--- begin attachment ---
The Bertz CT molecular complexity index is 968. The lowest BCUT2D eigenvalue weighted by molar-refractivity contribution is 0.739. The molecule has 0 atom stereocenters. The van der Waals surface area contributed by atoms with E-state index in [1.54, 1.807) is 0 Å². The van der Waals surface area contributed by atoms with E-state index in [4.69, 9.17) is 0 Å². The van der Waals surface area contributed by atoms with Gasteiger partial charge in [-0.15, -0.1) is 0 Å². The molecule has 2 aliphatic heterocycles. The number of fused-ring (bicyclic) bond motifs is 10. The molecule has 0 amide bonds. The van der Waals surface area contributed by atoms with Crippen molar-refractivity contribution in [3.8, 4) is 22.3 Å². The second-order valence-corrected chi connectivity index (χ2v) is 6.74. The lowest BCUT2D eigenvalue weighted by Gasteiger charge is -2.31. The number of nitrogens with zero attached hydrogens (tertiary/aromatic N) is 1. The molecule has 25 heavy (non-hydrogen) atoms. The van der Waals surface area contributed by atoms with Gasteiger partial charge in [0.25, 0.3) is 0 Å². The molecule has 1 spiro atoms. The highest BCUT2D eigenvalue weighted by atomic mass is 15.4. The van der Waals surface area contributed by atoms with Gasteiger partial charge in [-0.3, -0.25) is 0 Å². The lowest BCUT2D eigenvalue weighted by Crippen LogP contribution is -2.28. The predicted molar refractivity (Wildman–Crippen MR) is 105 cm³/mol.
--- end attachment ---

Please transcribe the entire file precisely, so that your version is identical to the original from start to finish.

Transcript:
The Bertz CT molecular complexity index is 968. The lowest BCUT2D eigenvalue weighted by molar-refractivity contribution is 0.739. The molecule has 0 atom stereocenters. The van der Waals surface area contributed by atoms with E-state index in [1.54, 1.807) is 0 Å². The van der Waals surface area contributed by atoms with E-state index in [4.69, 9.17) is 0 Å². The van der Waals surface area contributed by atoms with Gasteiger partial charge in [-0.15, -0.1) is 0 Å². The molecule has 2 aliphatic heterocycles. The number of fused-ring (bicyclic) bond motifs is 10. The molecule has 0 amide bonds. The van der Waals surface area contributed by atoms with Crippen molar-refractivity contribution in [3.8, 4) is 22.3 Å². The second-order valence-corrected chi connectivity index (χ2v) is 6.74. The lowest BCUT2D eigenvalue weighted by Gasteiger charge is -2.31. The number of nitrogens with zero attached hydrogens (tertiary/aromatic N) is 1. The molecule has 25 heavy (non-hydrogen) atoms. The van der Waals surface area contributed by atoms with Gasteiger partial charge in [0.25, 0.3) is 0 Å². The molecule has 1 spiro atoms. The highest BCUT2D eigenvalue weighted by atomic mass is 15.4. The van der Waals surface area contributed by atoms with Gasteiger partial charge in [-0.3, -0.25) is 0 Å². The lowest BCUT2D eigenvalue weighted by Crippen LogP contribution is -2.28. The predicted molar refractivity (Wildman–Crippen MR) is 105 cm³/mol.